Mariza in Amsterdam

Mariza performed at the Concertgebouw last week and we happened to be in attendance. That she is a talented Fado singer is something I knew from her recordings. Turns out, she is also an engaging performer.

At one point she asked the audience if we could sing along a couple of lines from Rosa Branca. She’d sing:

Quem tem, quem tem
Amor a seu jeito

And we’d simply have to reply with:

Colha a rosa branca
Ponha a rosa ao peito

Most of us laughed because we thought it was some kind of practical joke. There were islands of Portuguese speakers in the audience, but by and large, the audience did not know Portuguese. Written down this way, these might not seem like a lot of words. But to sing something quickly after hearing it for the first time in a new language felt like an insurmountable challenge. Mariza divided the hall into five sections and section by section we mastered these lines and eventually sung with her.

Her troupe was very talented too. I guess to perform internationally at this level you need to be. Since most of them had their own solo careers, the program for the evening was organised in such a way that the members of the troupe also got to perform their works without Mariza getting all the limelight. Literally so – she’d step off the stage and let the members of the troupe take over!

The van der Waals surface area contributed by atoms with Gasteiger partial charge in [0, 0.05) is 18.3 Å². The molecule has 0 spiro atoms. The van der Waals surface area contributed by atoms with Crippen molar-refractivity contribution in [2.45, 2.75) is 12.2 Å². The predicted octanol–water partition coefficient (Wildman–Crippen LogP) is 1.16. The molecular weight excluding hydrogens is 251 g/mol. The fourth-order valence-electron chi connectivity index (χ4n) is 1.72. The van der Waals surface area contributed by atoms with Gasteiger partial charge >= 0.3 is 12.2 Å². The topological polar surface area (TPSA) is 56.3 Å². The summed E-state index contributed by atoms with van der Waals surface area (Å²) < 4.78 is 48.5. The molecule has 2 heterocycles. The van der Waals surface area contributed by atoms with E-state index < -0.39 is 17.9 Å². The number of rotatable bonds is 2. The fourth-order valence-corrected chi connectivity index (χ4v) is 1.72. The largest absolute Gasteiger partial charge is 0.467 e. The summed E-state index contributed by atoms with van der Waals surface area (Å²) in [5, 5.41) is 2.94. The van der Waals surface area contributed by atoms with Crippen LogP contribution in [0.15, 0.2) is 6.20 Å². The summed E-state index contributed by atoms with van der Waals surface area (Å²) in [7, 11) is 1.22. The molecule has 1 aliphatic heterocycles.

When the concert ended, she thanked everyone involved in producing the show by name – right down to the person controlling the lights on stage and her makeup assistant – a kind gesture one doesn’t encounter often. Usually it’s the diva and the countless, nameless others that work in the shadows.

And then came the encores, which went a full fifty minutes over the scheduled time. She joined the audience, sung numbers the audience kept requesting and even welled up a little at all the adulation she got from the crowd.

And to think she’d be performing all over again in Hungary the very next day…

p.s. Given that Concertgebouw is a venue I usually associate with the dry, formal atmosphere of Western Classical performances, the warm and intimate air of this performance felt pleasantly out of place.

p.p.s. I have no idea how I came across Mariza’s first album. I was already listening to Fado 10 years ago and buying CDs online. I suspect that it might’ve been a recommendation by Amazon.